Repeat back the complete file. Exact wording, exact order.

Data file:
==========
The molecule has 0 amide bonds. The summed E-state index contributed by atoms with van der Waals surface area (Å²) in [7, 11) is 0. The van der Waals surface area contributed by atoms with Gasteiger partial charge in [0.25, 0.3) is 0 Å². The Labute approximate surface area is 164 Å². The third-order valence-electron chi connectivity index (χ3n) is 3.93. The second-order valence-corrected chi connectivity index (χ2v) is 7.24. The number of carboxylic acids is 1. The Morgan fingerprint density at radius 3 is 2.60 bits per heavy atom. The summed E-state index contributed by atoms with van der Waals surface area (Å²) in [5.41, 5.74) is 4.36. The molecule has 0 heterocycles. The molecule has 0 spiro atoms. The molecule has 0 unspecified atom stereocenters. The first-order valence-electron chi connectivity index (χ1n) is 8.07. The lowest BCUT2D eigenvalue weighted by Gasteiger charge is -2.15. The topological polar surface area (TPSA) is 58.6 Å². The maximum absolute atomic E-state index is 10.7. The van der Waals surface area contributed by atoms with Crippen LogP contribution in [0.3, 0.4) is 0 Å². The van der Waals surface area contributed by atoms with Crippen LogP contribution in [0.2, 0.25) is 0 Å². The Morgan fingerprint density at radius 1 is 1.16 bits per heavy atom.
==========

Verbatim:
The molecule has 0 amide bonds. The summed E-state index contributed by atoms with van der Waals surface area (Å²) in [7, 11) is 0. The van der Waals surface area contributed by atoms with Gasteiger partial charge in [0.25, 0.3) is 0 Å². The Labute approximate surface area is 164 Å². The third-order valence-electron chi connectivity index (χ3n) is 3.93. The second-order valence-corrected chi connectivity index (χ2v) is 7.24. The number of carboxylic acids is 1. The Morgan fingerprint density at radius 3 is 2.60 bits per heavy atom. The summed E-state index contributed by atoms with van der Waals surface area (Å²) in [5.41, 5.74) is 4.36. The molecule has 0 heterocycles. The molecule has 0 spiro atoms. The molecule has 0 unspecified atom stereocenters. The first-order valence-electron chi connectivity index (χ1n) is 8.07. The lowest BCUT2D eigenvalue weighted by Gasteiger charge is -2.15. The topological polar surface area (TPSA) is 58.6 Å². The maximum absolute atomic E-state index is 10.7. The van der Waals surface area contributed by atoms with Crippen LogP contribution in [0.3, 0.4) is 0 Å². The van der Waals surface area contributed by atoms with Crippen LogP contribution in [0.2, 0.25) is 0 Å². The Morgan fingerprint density at radius 1 is 1.16 bits per heavy atom.